“Free from drear decays of Age”: Construction and Reception of the Authorial Self in Anna Seward’s Later Career Writings (1786-1809)"

Student thesis: Doctoral thesis


Anna Seward (1742-1809) was an English intellectual, poet, and literary critic. Once celebrated as “th’immortal muse of Britain” (1811:147), she held a central position both within her native Lichfield’s thriving cultural life and amongst a nationwide network of intellectuals, artists, and scientists in the second half of the eighteenth century. This thesis examines Seward’s sense of authorial self at the intersection between gender, age, and singlehood, and investigates how these identity markers both informed the author’s self-presentation and affected her critical reception in old age. Seward’s intellectual contributions have been overlooked in favour of her poetical works and of her relationships with the male literarians in her circle. This thesis addresses this critical gap by approaching Seward’s contributions and role as a central figure in the changing literary landscape at the turn of the century, and focuses on a corpus comprising a trans-genre selection of her later-career works that includes misattributed, unpublished, and understudied material. The close-reading analysis and contextualisation of this corpus showcases the author’s public self-assertion as a writer and literary critic in contemporary key debates; her ability to retain control over her public image against a literary market that was hostile against elderly women writers; and her enduring impact in the last segment of her career, situating her as an influential figure for the Romantic generation. Using a critical framework that combines literary studies, gender studies, and (old) age studies, this analysis seeks to bring to the fore the relationship between Seward’s self-presentation and the experience conferred both by her advanced age and her life-long involvement in the literary arena. In addition, this thesis contributes to the study of Romanticism suggesting a critical lens through which addressing the construction, evolution, and representation of identity from old age; as well as its reception and impact in mature and elderly women’s reputations and their literary afterlife. Tackling these critical mechanisms of bias and cultural exclusion from literary studies enhances our understanding of these authors’ critical disappearance.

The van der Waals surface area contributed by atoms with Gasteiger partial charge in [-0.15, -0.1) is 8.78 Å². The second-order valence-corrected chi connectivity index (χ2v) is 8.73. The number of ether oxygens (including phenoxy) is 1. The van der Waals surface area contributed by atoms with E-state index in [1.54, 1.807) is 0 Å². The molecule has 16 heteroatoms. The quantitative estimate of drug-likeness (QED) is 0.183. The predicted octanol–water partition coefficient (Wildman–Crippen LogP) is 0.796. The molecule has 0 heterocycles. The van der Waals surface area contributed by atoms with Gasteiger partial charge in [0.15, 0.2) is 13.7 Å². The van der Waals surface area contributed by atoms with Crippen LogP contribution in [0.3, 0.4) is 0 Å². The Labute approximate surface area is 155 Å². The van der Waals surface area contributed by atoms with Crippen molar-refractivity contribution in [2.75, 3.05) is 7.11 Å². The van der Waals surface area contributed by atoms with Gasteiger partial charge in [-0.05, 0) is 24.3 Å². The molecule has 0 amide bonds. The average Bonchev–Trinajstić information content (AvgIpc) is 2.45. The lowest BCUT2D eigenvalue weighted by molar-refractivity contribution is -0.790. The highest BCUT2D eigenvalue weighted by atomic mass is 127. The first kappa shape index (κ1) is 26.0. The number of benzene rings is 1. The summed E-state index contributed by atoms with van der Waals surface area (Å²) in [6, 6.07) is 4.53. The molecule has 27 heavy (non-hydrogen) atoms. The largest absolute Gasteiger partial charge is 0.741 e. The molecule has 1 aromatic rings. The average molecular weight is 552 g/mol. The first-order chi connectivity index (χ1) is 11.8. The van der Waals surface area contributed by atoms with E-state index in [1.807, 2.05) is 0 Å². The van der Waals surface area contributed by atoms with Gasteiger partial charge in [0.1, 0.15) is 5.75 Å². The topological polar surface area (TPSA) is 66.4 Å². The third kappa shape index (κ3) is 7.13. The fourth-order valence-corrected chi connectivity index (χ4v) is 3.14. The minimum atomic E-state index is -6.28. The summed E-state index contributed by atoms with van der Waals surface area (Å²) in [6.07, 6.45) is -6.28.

Date of Award22 Oct 2021
Original languageEnglish
Awarding Institution
  • Universitat Autònoma de Barcelona (UAB)
SupervisorCarme Font Paz (Director), Joan Curbet Soler (Thesis board secretary), Amy Culley (Vocal) & María Jesús Lorenzo Modia (Thesis board president)

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